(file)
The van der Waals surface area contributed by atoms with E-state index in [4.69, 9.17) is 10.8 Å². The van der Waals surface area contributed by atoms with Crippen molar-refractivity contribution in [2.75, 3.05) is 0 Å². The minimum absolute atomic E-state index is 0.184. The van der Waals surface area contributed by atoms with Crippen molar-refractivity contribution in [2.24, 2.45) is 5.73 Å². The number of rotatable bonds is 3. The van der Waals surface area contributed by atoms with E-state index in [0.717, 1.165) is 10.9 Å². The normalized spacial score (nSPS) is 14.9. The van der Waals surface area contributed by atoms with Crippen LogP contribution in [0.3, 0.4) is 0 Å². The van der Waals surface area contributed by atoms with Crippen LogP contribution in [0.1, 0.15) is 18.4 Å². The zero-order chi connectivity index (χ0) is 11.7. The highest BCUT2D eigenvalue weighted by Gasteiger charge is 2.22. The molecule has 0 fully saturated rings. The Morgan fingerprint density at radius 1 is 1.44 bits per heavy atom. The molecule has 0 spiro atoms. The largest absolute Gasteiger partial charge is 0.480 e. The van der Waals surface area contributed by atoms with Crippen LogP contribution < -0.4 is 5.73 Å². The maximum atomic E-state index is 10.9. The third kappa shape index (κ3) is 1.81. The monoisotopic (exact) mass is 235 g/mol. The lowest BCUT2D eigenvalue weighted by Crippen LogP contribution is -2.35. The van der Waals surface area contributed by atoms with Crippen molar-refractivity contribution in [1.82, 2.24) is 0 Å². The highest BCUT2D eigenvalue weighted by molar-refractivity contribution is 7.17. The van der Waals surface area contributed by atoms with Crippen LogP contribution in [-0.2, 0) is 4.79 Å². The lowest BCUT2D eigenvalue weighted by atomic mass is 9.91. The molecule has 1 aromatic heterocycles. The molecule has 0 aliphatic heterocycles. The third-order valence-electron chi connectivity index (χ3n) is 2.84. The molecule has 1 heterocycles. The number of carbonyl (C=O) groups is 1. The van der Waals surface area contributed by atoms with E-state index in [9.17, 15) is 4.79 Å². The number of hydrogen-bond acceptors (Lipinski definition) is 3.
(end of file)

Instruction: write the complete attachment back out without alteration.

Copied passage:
The van der Waals surface area contributed by atoms with E-state index in [4.69, 9.17) is 10.8 Å². The van der Waals surface area contributed by atoms with Crippen molar-refractivity contribution in [2.75, 3.05) is 0 Å². The minimum absolute atomic E-state index is 0.184. The van der Waals surface area contributed by atoms with Crippen molar-refractivity contribution in [2.24, 2.45) is 5.73 Å². The number of rotatable bonds is 3. The van der Waals surface area contributed by atoms with E-state index in [0.717, 1.165) is 10.9 Å². The normalized spacial score (nSPS) is 14.9. The van der Waals surface area contributed by atoms with Crippen LogP contribution in [0.3, 0.4) is 0 Å². The van der Waals surface area contributed by atoms with Crippen LogP contribution in [0.1, 0.15) is 18.4 Å². The zero-order chi connectivity index (χ0) is 11.7. The highest BCUT2D eigenvalue weighted by Gasteiger charge is 2.22. The molecule has 0 fully saturated rings. The Morgan fingerprint density at radius 1 is 1.44 bits per heavy atom. The molecule has 0 spiro atoms. The largest absolute Gasteiger partial charge is 0.480 e. The van der Waals surface area contributed by atoms with Crippen LogP contribution < -0.4 is 5.73 Å². The maximum atomic E-state index is 10.9. The third kappa shape index (κ3) is 1.81. The monoisotopic (exact) mass is 235 g/mol. The lowest BCUT2D eigenvalue weighted by Crippen LogP contribution is -2.35. The van der Waals surface area contributed by atoms with Crippen molar-refractivity contribution in [1.82, 2.24) is 0 Å². The highest BCUT2D eigenvalue weighted by molar-refractivity contribution is 7.17. The van der Waals surface area contributed by atoms with Crippen LogP contribution in [-0.2, 0) is 4.79 Å². The lowest BCUT2D eigenvalue weighted by atomic mass is 9.91. The molecule has 1 aromatic heterocycles. The molecule has 0 aliphatic heterocycles. The third-order valence-electron chi connectivity index (χ3n) is 2.84. The molecule has 1 heterocycles. The number of carbonyl (C=O) groups is 1. The van der Waals surface area contributed by atoms with E-state index in [9.17, 15) is 4.79 Å². The number of hydrogen-bond acceptors (Lipinski definition) is 3.